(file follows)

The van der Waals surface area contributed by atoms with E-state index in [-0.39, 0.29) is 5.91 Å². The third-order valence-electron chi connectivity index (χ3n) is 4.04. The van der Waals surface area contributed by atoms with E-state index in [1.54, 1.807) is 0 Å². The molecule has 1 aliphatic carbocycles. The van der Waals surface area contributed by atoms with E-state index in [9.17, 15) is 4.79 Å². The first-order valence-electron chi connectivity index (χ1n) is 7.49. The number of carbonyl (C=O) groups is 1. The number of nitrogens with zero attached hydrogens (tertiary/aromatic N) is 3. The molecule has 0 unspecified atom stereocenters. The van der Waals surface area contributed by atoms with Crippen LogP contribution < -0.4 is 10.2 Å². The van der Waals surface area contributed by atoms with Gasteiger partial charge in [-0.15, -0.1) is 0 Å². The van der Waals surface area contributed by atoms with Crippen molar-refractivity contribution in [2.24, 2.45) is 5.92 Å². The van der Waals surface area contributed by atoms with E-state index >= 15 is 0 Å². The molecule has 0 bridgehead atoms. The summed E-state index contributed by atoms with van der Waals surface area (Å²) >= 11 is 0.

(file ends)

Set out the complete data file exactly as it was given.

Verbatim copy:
The van der Waals surface area contributed by atoms with E-state index in [-0.39, 0.29) is 5.91 Å². The third-order valence-electron chi connectivity index (χ3n) is 4.04. The van der Waals surface area contributed by atoms with E-state index in [1.54, 1.807) is 0 Å². The molecule has 1 aliphatic carbocycles. The van der Waals surface area contributed by atoms with E-state index in [9.17, 15) is 4.79 Å². The first-order valence-electron chi connectivity index (χ1n) is 7.49. The number of carbonyl (C=O) groups is 1. The number of nitrogens with zero attached hydrogens (tertiary/aromatic N) is 3. The molecule has 0 unspecified atom stereocenters. The van der Waals surface area contributed by atoms with Crippen LogP contribution < -0.4 is 10.2 Å². The van der Waals surface area contributed by atoms with Gasteiger partial charge in [-0.15, -0.1) is 0 Å². The van der Waals surface area contributed by atoms with Crippen molar-refractivity contribution in [2.24, 2.45) is 5.92 Å². The van der Waals surface area contributed by atoms with E-state index >= 15 is 0 Å². The molecule has 0 bridgehead atoms. The summed E-state index contributed by atoms with van der Waals surface area (Å²) >= 11 is 0.